What Do I Share at Meetings?

Meetings of twelve step fellowships like Alcoholics Anonymous or Narcotics Anonymous have different formats for specifically different types of meetings within the fellowship. Most common are the open meetings, which typically follow a general format. The meeting is opened with a reading of a preamble, explaining the fellowship. Next, selected portions of the texts, such as The Big Book of Alcoholics Anonymous are read aloud. Some meetings celebrate the sober anniversaries and milestones in the beginning of meetings, others at the end. A selected leader of the meeting shares on a topic of their choice. They might read a portion of a text, or discuss the story of their personal sobriety. After they finish with their lead, the meeting is opened up for general discussion.

What do I share at meetings?

During the discussion period of a twelve step meeting, the commentaries are usually asked to be restricted to the topic at hand. For example, Alcoholics Anonymous will ask that you share only on problems related to alcohol. Other twelve step fellowships such as Narcotics Anonymous or Cocaine Anonymous are a little more open and invite conversation about all “mind altering substances”. Sharing at a meeting has two primary purposes. First, it is to communicate to the newcomer. Second, it is to spread you experience, strength, and hope, as a member of recovery.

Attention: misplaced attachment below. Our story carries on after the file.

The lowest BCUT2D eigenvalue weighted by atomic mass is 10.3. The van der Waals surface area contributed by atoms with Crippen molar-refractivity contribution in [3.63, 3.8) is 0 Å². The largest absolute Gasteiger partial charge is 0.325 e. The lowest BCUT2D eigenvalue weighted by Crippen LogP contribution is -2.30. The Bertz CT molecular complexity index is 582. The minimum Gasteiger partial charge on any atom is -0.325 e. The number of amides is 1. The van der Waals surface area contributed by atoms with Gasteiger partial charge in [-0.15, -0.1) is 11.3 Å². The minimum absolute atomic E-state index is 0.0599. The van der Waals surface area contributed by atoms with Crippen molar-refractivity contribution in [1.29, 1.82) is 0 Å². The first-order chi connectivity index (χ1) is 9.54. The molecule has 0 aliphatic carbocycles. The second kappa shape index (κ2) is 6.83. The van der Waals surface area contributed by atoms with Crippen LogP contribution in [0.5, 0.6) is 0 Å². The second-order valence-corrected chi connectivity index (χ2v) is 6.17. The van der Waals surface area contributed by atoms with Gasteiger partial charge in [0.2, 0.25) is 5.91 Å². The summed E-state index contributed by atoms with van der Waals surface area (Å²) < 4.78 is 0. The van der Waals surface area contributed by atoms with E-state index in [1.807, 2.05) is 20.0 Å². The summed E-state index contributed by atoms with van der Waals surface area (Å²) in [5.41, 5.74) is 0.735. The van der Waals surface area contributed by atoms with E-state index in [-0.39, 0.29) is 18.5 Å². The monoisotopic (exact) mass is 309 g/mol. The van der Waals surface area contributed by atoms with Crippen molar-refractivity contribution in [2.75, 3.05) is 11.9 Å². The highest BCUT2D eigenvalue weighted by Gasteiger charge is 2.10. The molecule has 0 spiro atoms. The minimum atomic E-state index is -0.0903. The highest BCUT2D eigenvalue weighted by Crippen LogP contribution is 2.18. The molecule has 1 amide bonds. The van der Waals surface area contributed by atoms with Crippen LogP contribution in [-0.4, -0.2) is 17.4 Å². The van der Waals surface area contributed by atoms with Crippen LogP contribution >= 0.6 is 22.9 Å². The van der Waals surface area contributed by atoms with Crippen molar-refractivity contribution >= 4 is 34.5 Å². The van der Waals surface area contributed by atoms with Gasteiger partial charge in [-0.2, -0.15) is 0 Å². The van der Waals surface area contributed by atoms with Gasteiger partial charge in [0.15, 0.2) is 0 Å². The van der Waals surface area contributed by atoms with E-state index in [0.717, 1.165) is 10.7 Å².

What do I share at meetings?

Here are some tips for sharing at a meeting;

  • Avoid indulging in memories about the “good old days” or detailing the chronology of your “drunkalogue”. Yes, these meetings are for talking about “what it was like”, but they are more importantly for talking about how you are recovering. You don’t want to trigger the newcomer who is still experiencing severe cravings. You want to encourage them to stick to recovery because it gets better.
  • Don’t use meetings as a therapy session. Processing is for process groups. It is okay to “check in” at a meeting and disclose things at a group level you’ve been having a hard time communicating. However, you’ll want to avoid carrying on about outside issues like relationships, finances, and other life situations. It is perfectly acceptable to cry at meetings.
  • Practice honesty within reason. It is good for newcomers to know that they can be honest about their challenges and struggles. Discretion is also important. Refrain from naming names and giving out too much personal detail.